Maybe you should elaborate what you mean that the algorithm *"does not work"*. The basic idea of the greedy approach that you described seems feasible for me. Do you mean that the greedy approach will not necessarily find the optimal solution? As it was pointed out in the comments, this *might* be an NP-complete problem - although, to be sure, one would have to analyze it further: Some dynamic programming, and maybe some prefix sums for the distance computations could lead to a polynomial time solution as well.

I quickly implemented the greedy solution in Java (hopefully I understood everything correctly...)

```
import java.util.ArrayList;
import java.util.Arrays;
import java.util.Collections;
import java.util.Comparator;
import java.util.List;
public class MinWeightSum
{
public static void main(String[] args)
{
double x[] = { 1, 5, 10, 20, 40 };
double w[] = { 1, 2, 10, 50, 13 };
List<Integer> givenIndices = Arrays.asList(2, 3, 1, 4, 0);
Path path = createPath(x, w, givenIndices);
System.out.println("Initial result "+path.sum);
List<Integer> sortedWeightIndices =
computeSortedWeightIndices(w);
Path greedyPath = createPath(x, w, sortedWeightIndices);
System.out.println("Greedy result "+greedyPath.sum);
System.out.println("For "+sortedWeightIndices+" sum "+greedyPath.sum);
}
private static Path createPath(
double x[], double w[], List<Integer> indices)
{
Path path = new Path(x, w);
for (Integer i : indices)
{
path.append(i);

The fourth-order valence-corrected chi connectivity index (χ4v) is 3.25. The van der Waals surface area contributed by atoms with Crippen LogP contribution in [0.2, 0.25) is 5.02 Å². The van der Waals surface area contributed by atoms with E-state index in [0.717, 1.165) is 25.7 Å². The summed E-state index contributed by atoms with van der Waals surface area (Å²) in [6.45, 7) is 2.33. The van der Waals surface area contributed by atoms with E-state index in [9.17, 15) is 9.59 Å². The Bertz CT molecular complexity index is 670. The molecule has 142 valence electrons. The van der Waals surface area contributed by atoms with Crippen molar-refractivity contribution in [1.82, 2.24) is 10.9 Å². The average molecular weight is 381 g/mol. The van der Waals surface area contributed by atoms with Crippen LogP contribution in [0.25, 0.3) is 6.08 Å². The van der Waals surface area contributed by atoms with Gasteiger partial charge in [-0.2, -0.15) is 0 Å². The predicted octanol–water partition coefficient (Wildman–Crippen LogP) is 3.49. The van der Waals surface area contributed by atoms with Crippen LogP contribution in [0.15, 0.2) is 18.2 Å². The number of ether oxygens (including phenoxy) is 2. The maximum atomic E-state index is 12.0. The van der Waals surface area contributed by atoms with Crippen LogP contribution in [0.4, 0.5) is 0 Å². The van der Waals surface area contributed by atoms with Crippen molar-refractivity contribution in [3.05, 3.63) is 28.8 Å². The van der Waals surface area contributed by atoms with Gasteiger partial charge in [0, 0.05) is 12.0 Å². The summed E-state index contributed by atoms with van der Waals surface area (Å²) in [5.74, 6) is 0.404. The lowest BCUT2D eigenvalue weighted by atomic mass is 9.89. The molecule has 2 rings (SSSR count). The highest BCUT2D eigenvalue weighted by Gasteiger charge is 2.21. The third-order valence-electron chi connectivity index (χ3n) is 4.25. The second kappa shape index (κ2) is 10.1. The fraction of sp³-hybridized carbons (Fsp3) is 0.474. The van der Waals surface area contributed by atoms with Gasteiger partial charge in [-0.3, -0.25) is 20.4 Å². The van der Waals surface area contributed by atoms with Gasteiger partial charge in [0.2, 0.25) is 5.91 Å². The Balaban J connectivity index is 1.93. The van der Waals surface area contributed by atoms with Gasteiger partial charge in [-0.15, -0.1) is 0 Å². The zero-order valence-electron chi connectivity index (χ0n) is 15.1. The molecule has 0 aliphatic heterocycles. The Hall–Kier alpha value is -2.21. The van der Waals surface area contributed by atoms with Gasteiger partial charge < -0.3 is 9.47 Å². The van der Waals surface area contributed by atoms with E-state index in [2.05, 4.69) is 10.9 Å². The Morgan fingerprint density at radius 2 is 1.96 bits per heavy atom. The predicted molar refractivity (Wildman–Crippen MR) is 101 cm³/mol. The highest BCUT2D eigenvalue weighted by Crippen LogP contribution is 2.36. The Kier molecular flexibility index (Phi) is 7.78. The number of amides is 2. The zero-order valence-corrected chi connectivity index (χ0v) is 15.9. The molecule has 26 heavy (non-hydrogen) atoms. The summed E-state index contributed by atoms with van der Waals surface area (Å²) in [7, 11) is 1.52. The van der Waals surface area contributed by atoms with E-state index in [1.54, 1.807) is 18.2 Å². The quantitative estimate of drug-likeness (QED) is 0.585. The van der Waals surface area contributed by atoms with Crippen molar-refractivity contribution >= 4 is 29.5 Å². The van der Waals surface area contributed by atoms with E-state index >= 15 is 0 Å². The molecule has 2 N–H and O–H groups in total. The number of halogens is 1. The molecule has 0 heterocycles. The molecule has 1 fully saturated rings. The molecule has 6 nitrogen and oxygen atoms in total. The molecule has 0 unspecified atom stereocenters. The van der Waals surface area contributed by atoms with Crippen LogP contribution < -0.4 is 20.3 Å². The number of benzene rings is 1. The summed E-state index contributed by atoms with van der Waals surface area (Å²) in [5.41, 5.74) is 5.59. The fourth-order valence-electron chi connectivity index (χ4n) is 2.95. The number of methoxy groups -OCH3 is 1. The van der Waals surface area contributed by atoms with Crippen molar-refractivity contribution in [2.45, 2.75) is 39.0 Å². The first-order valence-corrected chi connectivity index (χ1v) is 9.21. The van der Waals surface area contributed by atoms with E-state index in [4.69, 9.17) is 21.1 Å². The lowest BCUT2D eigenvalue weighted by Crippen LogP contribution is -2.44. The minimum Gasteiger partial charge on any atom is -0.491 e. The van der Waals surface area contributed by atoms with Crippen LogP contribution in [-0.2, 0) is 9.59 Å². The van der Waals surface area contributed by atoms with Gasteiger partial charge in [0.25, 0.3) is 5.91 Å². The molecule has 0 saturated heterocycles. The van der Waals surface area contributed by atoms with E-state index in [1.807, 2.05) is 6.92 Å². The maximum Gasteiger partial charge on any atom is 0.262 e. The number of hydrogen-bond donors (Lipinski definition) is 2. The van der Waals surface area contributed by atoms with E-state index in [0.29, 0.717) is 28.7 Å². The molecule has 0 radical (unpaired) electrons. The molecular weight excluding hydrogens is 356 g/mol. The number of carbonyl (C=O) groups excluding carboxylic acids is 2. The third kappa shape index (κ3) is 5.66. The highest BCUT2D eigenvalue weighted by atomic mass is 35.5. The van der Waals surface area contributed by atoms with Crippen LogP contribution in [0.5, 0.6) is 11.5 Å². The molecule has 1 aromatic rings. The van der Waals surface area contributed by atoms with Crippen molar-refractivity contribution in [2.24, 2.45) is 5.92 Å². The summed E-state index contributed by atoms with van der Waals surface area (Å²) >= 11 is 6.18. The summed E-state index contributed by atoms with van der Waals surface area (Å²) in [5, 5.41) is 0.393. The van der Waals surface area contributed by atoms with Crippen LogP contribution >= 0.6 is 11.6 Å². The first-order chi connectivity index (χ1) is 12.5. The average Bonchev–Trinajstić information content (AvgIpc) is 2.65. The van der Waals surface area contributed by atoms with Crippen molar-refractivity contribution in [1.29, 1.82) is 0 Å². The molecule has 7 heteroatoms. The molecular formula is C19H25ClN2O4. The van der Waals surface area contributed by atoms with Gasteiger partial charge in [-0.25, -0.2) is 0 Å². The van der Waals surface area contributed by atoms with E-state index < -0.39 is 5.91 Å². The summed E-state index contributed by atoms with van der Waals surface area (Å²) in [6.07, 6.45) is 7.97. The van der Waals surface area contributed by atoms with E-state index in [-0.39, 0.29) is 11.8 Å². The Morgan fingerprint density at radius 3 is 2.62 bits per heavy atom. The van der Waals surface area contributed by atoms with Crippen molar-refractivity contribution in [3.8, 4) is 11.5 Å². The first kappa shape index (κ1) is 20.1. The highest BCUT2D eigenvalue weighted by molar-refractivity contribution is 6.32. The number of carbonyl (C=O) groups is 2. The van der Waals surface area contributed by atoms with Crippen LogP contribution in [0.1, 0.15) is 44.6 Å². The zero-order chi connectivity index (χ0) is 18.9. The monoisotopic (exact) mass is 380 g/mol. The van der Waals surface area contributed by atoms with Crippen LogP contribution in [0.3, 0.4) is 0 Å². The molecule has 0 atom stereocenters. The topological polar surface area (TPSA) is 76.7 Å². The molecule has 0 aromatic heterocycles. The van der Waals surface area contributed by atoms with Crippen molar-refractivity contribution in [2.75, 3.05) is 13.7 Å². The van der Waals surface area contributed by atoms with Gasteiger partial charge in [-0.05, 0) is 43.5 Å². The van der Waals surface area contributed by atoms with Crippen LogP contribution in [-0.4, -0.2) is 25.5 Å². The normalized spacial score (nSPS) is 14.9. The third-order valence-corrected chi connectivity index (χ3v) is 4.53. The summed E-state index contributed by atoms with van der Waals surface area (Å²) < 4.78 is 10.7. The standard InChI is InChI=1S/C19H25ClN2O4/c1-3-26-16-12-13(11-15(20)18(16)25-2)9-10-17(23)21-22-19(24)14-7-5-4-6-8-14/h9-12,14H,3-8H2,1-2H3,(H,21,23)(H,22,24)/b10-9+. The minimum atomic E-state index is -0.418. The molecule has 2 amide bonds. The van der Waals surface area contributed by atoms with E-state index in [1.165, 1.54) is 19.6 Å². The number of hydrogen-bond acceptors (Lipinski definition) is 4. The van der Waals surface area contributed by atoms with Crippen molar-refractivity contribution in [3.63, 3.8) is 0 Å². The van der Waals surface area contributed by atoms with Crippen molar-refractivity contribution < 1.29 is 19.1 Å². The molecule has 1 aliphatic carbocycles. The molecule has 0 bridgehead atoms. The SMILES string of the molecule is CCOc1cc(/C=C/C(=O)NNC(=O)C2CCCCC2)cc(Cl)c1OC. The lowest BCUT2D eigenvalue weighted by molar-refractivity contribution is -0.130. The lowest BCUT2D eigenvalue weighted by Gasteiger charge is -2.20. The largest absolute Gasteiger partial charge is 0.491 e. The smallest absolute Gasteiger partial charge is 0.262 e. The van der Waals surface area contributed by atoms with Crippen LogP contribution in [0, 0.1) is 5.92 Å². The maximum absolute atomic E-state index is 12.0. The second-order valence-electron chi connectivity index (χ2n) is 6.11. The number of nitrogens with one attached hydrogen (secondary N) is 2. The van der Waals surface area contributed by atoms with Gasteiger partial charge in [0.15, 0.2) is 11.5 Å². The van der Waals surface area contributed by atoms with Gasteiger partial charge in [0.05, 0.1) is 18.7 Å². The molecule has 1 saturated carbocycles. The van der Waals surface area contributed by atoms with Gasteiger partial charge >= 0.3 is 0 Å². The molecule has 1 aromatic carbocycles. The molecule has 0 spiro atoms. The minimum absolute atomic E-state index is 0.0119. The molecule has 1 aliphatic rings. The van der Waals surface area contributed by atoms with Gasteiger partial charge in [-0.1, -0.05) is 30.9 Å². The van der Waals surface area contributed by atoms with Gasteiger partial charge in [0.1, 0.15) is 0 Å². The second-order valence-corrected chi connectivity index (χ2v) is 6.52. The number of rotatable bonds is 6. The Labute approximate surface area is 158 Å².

}
return path;
}
private static List<Integer> computeSortedWeightIndices(final double w[])
{
List<Integer> indices = new ArrayList<Integer>();
for (int i=0; i<w.length; i++)
{
indices.add(i);
}
Collections.sort(indices, new Comparator<Integer>()
{
@Override
public int compare(Integer i0, Integer i1)
{
return Double.compare(w[i1], w[i0]);
}
});
return indices;
}
static class Path
{
double x[];
double w[];
int prevIndex = -1;
double distance;
double sum;
Path(double x[], double w[])
{
this.x = x;
this.w = w;
}
void append(int index)
{
if (prevIndex != -1)
{
distance += Math.abs(x[prevIndex]-x[index]);
}
sum += w[index] * distance;
prevIndex = index;
}
}
}
```

The sequence of indices that you described in the example yields the solution

```
For [2, 3, 1, 4, 0] sum 1429.0
```

The greedy approach that you described gives

```
For [3, 4, 2, 1, 0] sum 929.0
```

The best solution is

```
For [3, 2, 4, 1, 0] sum 849.0
```

which I found by checking all permutations of indices (This is not feasible for larger `n`

, of course)

`|E|<=2|V|`

to this problem... – amit Feb 19 at 11:05